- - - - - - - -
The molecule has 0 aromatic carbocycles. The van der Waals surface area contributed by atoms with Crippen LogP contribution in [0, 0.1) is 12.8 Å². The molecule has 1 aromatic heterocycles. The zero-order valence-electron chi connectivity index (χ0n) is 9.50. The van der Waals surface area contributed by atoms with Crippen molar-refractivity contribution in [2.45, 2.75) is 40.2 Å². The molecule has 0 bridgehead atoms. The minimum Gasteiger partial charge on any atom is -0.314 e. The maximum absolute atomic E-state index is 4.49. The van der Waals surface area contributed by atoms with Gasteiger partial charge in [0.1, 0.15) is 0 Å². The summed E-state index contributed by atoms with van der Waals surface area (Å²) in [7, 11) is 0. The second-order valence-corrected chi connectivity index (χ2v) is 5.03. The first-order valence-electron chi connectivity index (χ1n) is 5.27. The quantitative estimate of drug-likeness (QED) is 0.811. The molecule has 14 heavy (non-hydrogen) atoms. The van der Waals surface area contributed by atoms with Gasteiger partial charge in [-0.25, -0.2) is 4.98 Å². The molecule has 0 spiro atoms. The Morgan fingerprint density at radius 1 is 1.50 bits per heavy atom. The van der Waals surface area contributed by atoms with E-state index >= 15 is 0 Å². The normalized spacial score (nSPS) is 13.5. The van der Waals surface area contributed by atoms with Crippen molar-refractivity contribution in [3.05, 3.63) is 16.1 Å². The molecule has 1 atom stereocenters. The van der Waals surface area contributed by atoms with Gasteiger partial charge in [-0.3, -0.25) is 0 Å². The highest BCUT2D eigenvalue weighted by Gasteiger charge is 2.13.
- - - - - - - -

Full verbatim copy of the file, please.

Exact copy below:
The molecule has 0 aromatic carbocycles. The van der Waals surface area contributed by atoms with Crippen LogP contribution in [0, 0.1) is 12.8 Å². The molecule has 1 aromatic heterocycles. The zero-order valence-electron chi connectivity index (χ0n) is 9.50. The van der Waals surface area contributed by atoms with Crippen molar-refractivity contribution in [2.45, 2.75) is 40.2 Å². The molecule has 0 bridgehead atoms. The minimum Gasteiger partial charge on any atom is -0.314 e. The maximum absolute atomic E-state index is 4.49. The van der Waals surface area contributed by atoms with Gasteiger partial charge in [0.1, 0.15) is 0 Å². The summed E-state index contributed by atoms with van der Waals surface area (Å²) in [7, 11) is 0. The second-order valence-corrected chi connectivity index (χ2v) is 5.03. The first-order valence-electron chi connectivity index (χ1n) is 5.27. The quantitative estimate of drug-likeness (QED) is 0.811. The molecule has 14 heavy (non-hydrogen) atoms. The van der Waals surface area contributed by atoms with Gasteiger partial charge in [-0.25, -0.2) is 4.98 Å². The molecule has 0 spiro atoms. The Morgan fingerprint density at radius 1 is 1.50 bits per heavy atom. The van der Waals surface area contributed by atoms with E-state index >= 15 is 0 Å². The normalized spacial score (nSPS) is 13.5. The van der Waals surface area contributed by atoms with Crippen molar-refractivity contribution in [3.05, 3.63) is 16.1 Å². The molecule has 1 atom stereocenters. The van der Waals surface area contributed by atoms with Gasteiger partial charge in [-0.3, -0.25) is 0 Å². The highest BCUT2D eigenvalue weighted by Gasteiger charge is 2.13.